The interviews will be directed towards employees that work in Worley Parsons, Abu Dhabi and Chicao Bridge & Iron, Dubai. These are companies that have been involved with varied projects over the years. As a result, there are various projects that have been successful while at the same time there are other projects that that have failed. The employees working in these organizations have been part of these projects, and therefore they have sufficient information regarding the projects. They can tell what might have gone wrong in the projects that have failed. Their information will be very helpful in trying to bridge the gap in the project management framework. They will help in shedding some light on why some projects fail despite the organizations involved with them seeming to have planned sufficiently at the inception stage of these projects. The employees to be chosen for the interviews must have been part of the companies’ workforce for at least three or four years. This would mean that they are aware of various issues pertaining to the organizations, and have some substantial knowledge on some of the projects that have been undertaken in the past. The interviews will involve both junior and senior employees; based on their availability. There will be a need to seek consent from the management prior to commencement of this activity (Brown, 2008). The interviews will likely take place during the break periods when employees are not working to ensure that the research does not interfere with the employees’ working schedules. The research will target between 15 to 25 employees collectively in both organizations. Semi-structured interviews suit this research since they will give the participants an opportunity to express themselves (Polkinghorne, 2005). There will also be the opportunity of preparing the questions in advance which can be passed to the participants prior to the interviews to ensure that they are well prepared and competent during the interviews. These forms of interviews also tend to encourage a two-way form of communication. The participants can also ask the interviewer some questions so that they are able to give an appropriate and clear analysis of the relevant issues (Olsen, 2009).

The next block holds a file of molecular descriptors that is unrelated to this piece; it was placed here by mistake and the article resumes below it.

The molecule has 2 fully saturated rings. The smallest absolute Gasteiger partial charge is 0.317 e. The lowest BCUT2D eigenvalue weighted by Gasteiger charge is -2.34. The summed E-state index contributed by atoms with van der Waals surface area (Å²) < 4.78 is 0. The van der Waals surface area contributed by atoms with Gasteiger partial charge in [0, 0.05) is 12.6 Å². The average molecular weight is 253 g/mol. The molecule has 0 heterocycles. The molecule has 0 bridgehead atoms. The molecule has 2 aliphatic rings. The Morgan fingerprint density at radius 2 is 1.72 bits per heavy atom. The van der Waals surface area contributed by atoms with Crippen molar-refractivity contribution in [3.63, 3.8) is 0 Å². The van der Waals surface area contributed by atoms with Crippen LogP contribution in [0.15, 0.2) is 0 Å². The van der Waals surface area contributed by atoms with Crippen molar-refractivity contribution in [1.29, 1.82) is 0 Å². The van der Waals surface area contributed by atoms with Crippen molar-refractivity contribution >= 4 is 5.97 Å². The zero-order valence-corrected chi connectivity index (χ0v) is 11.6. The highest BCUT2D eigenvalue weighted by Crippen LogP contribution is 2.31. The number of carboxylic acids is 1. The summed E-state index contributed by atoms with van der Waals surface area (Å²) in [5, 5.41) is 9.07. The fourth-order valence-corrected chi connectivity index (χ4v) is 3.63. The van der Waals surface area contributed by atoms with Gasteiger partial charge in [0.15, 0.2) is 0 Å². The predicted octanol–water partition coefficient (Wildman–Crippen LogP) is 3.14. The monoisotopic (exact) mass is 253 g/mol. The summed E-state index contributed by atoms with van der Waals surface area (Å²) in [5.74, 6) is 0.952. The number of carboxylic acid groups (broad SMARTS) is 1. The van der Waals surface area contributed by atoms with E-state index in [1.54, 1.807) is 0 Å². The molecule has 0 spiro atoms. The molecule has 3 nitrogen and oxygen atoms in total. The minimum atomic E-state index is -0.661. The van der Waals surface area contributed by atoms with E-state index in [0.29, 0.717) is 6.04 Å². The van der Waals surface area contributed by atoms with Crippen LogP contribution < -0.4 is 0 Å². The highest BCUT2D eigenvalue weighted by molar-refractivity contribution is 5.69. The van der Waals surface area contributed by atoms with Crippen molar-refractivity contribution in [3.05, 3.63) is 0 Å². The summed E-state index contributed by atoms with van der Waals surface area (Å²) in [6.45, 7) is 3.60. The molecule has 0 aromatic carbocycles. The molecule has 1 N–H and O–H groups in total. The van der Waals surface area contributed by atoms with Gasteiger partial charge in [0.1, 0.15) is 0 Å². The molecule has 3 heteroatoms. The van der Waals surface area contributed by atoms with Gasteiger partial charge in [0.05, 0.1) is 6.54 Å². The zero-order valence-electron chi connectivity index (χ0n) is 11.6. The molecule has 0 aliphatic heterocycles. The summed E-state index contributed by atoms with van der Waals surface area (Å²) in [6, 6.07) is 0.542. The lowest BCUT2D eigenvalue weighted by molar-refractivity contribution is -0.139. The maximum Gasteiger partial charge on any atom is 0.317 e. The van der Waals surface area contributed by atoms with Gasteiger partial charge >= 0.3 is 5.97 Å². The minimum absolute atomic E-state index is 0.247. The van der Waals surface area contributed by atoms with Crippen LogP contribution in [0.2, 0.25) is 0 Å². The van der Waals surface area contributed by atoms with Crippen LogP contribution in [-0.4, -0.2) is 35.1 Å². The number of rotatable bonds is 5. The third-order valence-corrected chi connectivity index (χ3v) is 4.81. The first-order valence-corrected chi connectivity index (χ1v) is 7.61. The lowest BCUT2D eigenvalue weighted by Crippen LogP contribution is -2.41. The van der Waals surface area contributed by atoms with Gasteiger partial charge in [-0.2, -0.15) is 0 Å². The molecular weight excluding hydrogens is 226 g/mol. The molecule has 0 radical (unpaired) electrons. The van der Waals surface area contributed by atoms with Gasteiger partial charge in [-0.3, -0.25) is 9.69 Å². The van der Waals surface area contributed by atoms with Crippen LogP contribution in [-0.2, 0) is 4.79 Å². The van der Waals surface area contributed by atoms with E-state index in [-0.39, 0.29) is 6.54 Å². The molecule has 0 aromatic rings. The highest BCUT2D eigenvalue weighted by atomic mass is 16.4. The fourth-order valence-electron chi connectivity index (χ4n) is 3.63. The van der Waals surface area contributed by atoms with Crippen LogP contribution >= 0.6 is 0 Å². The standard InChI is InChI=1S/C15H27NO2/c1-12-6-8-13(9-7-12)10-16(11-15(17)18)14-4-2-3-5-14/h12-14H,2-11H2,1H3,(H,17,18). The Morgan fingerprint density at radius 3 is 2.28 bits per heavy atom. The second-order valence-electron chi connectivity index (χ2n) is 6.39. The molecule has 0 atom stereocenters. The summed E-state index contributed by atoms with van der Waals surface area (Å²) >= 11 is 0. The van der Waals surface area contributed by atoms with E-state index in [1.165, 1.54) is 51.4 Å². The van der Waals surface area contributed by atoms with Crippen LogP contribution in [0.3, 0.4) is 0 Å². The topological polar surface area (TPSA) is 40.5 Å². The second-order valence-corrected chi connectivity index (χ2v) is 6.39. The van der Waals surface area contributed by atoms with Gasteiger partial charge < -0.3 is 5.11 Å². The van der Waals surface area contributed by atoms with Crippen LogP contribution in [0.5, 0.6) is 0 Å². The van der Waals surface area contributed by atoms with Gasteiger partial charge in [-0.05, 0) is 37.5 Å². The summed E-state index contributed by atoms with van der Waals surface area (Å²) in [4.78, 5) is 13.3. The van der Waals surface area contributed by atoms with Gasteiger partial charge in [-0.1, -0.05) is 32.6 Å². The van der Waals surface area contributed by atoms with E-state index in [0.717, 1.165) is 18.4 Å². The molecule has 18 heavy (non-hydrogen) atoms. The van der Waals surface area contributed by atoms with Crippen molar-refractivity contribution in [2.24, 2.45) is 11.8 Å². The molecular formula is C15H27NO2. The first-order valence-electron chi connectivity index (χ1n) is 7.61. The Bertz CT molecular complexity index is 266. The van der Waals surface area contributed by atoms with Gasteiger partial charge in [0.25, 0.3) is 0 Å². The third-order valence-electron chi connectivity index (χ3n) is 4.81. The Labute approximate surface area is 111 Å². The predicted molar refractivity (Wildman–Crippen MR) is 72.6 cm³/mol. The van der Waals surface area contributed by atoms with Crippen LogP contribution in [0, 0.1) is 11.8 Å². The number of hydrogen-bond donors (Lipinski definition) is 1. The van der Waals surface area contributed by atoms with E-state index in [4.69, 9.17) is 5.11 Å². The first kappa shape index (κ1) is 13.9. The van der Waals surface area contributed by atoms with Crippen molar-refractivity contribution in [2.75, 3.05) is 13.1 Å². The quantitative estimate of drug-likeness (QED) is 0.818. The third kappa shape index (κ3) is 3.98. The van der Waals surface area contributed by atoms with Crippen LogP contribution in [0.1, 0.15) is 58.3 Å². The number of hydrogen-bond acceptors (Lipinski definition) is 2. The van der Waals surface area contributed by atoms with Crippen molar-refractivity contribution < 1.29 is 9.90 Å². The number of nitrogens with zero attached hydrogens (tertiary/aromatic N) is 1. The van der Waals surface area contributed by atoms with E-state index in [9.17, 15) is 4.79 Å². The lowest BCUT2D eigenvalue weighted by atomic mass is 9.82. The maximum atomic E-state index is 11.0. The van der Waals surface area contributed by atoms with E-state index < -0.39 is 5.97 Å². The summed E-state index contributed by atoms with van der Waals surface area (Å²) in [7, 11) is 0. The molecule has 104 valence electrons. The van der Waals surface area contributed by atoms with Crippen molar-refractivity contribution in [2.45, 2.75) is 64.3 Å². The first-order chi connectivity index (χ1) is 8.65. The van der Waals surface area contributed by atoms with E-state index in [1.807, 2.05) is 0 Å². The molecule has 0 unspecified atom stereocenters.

Observation, on the other hand, will be done during the interviews. This will be meant to observe non-verbal cues that might present themselves. On various occasions, junior employees might feel intimidated to reveal some information due to fear of the consequences that might amount when the information becomes known to the management (Tong et al., 2007). The observations will be used in analyzing such aspects. Secondary data, on the other hand, will be obtained from journal articles that have documented studies related to this topic. When selecting the journal articles to use for the collection of valid data, there will be some assessment criteria. This will include appropriateness; whereby the journals should be relevant to the current research. Authenticity and credibility of the journals will be highly considered too. There should be the ability of tracing the original sources and ensure that the data involved is free of distortion and errors (Sapsford and Jupp, 2006). The best way to mitigate these aspects is to ensure that the journals used are peer-reviewed. The journals should also not have any form of ambiguity in order to make sure that every element is clear and easy to understand (Lefever et al., 2007).